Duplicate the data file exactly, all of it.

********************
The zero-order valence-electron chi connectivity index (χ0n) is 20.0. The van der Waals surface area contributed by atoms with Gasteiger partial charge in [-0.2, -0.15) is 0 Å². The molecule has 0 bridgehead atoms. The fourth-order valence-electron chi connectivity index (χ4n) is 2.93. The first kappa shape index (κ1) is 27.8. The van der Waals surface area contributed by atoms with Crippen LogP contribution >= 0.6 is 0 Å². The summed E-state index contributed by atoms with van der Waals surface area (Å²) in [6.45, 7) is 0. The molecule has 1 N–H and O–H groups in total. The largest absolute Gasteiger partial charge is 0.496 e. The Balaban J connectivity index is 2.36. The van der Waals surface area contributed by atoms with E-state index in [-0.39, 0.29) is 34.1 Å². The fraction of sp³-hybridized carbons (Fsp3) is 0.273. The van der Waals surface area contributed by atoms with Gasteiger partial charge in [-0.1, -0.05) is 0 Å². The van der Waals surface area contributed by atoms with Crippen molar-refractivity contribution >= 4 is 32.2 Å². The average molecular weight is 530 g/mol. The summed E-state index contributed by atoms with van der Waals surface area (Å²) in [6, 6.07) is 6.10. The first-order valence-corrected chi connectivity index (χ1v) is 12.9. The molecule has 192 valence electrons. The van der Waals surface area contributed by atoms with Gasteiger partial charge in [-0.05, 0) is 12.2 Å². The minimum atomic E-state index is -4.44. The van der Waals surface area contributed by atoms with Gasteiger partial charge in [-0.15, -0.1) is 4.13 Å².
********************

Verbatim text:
The zero-order valence-electron chi connectivity index (χ0n) is 20.0. The van der Waals surface area contributed by atoms with Gasteiger partial charge in [-0.2, -0.15) is 0 Å². The molecule has 0 bridgehead atoms. The fourth-order valence-electron chi connectivity index (χ4n) is 2.93. The first kappa shape index (κ1) is 27.8. The van der Waals surface area contributed by atoms with Crippen LogP contribution >= 0.6 is 0 Å². The summed E-state index contributed by atoms with van der Waals surface area (Å²) in [6.45, 7) is 0. The molecule has 1 N–H and O–H groups in total. The largest absolute Gasteiger partial charge is 0.496 e. The Balaban J connectivity index is 2.36. The van der Waals surface area contributed by atoms with E-state index in [-0.39, 0.29) is 34.1 Å². The fraction of sp³-hybridized carbons (Fsp3) is 0.273. The van der Waals surface area contributed by atoms with Gasteiger partial charge in [-0.1, -0.05) is 0 Å². The van der Waals surface area contributed by atoms with Crippen molar-refractivity contribution >= 4 is 32.2 Å². The average molecular weight is 530 g/mol. The summed E-state index contributed by atoms with van der Waals surface area (Å²) in [6, 6.07) is 6.10. The first-order valence-corrected chi connectivity index (χ1v) is 12.9. The molecule has 192 valence electrons. The van der Waals surface area contributed by atoms with Gasteiger partial charge in [-0.05, 0) is 12.2 Å². The minimum atomic E-state index is -4.44. The van der Waals surface area contributed by atoms with Gasteiger partial charge in [-0.15, -0.1) is 4.13 Å².